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  • For an elderly person, making a Will can be difficult to understand  so it is imperative that whatever they are about to do  is very clearly explained. For a solicitor providing this service, a high duty of care is expected.

    The instructions  for the Will must be taken from the person making the Will. The solicitor will meet this person to take his instructions directly  and to be satisfied that his elderly client understands the process.

    It is critically important that the provisions  of the Will  emanate  from the client/ testator himself and not family members, a friend, or a carer.  While these people may have the best of intentions, the solicitor must be satisfied that his elderly client understands and agrees to what is  actually provided for in the Will.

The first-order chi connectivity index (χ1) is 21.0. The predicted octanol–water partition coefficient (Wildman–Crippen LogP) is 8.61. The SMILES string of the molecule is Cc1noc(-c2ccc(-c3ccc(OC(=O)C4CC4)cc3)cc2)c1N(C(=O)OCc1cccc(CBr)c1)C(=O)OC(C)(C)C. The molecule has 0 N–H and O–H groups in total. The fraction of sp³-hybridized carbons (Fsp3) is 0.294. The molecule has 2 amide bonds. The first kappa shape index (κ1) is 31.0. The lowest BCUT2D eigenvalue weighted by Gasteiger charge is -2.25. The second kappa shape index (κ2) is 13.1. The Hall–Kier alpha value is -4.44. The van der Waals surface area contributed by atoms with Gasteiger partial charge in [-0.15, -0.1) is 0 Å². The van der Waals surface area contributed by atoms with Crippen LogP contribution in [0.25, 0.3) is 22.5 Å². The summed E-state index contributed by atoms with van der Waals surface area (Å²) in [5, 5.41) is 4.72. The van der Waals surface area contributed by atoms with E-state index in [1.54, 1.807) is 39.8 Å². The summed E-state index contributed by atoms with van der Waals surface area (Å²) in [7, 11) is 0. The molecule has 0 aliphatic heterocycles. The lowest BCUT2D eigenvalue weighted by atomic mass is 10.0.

There is  always a risk of Undue Influence coming in to play which the solicitor will be on guard for. This can  easily arise where the  testator, due to age, illness, deafness, or frailty relies  too much on third parties to communicate  his/her wishes.

    The law requires that those making a Will must be of ‘Sound Mind’ before they execute the document.

    In cases where the elderly client/ testator  is ill and or is in hospital or a nursing home, the opinion of a doctor may be required to ensure  that the elderly client  understands the entire  process.

    For elderly persons who wish to  make a Will,  consultation with a solicitor is really important to ensure the will is  validly made and that all its provisions accurately reflect the wishes of the client / testament and him alone.